He is a Fellow of the American Mathematical Society. In addition to his research accomplishments, Ono is also a master lecturer and teacher as evidenced by his receipt of the 2005 National Science Foundation Director's Distinguished Teaching Scholar Award.
Donald G. Saari to Speak on From Voting Paradoxes to the Search for "Dark Matter"
Donald G. Saari, University of California, Irvine, will give the MAA-AMS-SIAM Gerald and Judith Porter Public Lecture on Saturday January 10, 2015, 3:30 p.m.-4:30 p.m., Lila Cockrell Theatre, Henry B. Gonzalez Convention Center. The title of his talk will be From Voting Paradoxes to the Search for "Dark Matter".
Listen as Katharine Merow, Staff Writer at MAA, speaks with Donald Saari about his talk.
Don Saari grew up in the Upper Peninsula of Michigan, near the shores of Lake Superior, which ensured a youth full of skiing and camping. After his undergraduate degree from Michigan Tech, and his PhD in math from Purdue, he had a postdoctoral position in the Yale Astronomy Department. He then moved to the Northwestern University, where served one term as departmental chair and was the Pancoe Professor of Mathematics. Following the principle of changing universities every millennium, in 2000 he moved to the University of California in Irvine where he is the director of the Institute for Mathematical Behavioral Sciences. He is a member of the National Academy of Sciences, the American Academy of Arts and Sciences, and a foreign member of the Finnish Academy of Science and Letters.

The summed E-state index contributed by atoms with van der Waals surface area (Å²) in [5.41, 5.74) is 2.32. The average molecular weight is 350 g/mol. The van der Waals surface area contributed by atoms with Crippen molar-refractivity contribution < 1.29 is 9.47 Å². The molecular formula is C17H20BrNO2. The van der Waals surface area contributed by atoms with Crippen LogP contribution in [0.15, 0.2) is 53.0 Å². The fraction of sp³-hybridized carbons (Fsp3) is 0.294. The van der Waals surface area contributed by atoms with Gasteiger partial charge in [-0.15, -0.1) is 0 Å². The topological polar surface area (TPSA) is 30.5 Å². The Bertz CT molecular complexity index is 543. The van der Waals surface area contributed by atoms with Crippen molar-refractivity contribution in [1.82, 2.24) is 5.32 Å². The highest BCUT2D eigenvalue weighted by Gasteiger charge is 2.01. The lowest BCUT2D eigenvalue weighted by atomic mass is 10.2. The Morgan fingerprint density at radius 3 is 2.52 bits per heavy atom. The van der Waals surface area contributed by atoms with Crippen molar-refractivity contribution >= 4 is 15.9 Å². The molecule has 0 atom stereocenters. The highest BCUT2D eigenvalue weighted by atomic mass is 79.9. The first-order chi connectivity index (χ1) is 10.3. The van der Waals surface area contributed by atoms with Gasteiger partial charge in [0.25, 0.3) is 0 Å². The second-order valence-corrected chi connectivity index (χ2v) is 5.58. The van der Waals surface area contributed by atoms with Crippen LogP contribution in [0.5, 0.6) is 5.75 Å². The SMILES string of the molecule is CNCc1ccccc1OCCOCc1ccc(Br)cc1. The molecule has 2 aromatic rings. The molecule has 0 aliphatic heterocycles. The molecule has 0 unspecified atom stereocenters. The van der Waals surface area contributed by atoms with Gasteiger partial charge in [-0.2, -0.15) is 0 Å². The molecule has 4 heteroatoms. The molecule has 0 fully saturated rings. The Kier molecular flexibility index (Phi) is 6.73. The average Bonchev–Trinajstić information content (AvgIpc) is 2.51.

Michael Hopkins to Give the AMS Colloquium Lectures
Michael Hopkins, Harvard University, will give the AMS Colloquium Lectures on the following days:
- Saturday, January 10, 2015, 1:00 p.m.-2:00 p.m., Lila Cockrell Theatre, Convention Center, AMS Colloquium Lectures, Lecture I on Algebraic Topology: New and Old Directions
- Sunday, January 11, 2015, 1:00 p.m.-1:50 p.m., Room 217A, Convention Center, AMS Colloquium Lectures, Lecture II on The Kervaire Invariant Problem
- Monday, January 12, 2015, 1:00 p.m.-1:50 p.m., Room 217A, Convention Center, AMS Colloquium Lectures, Lecture III on Chern-Weil Theory and Abstract Homotopy Theory
Michael J. Hopkins, is one of the world’s pre-eminent algebraic topologists and a professor of mathematics at Harvard University. His work has revolutionized the field of algebraic topology, a field of mathematics which studies topological or geometric structures using the methods of algebra. He has pioneered the application of homotopy theory to a range of areas in mathematics, collaborating with geometers, number theorists and mathematical physicists.
Working with Michael Hill and Douglas Ravenel, Hopkins recently solved the long-standing Kervaire invariant problem. While this question first arose in the 1940s, it has a long history at Northwestern, particularly in the work of Mark Mahowald.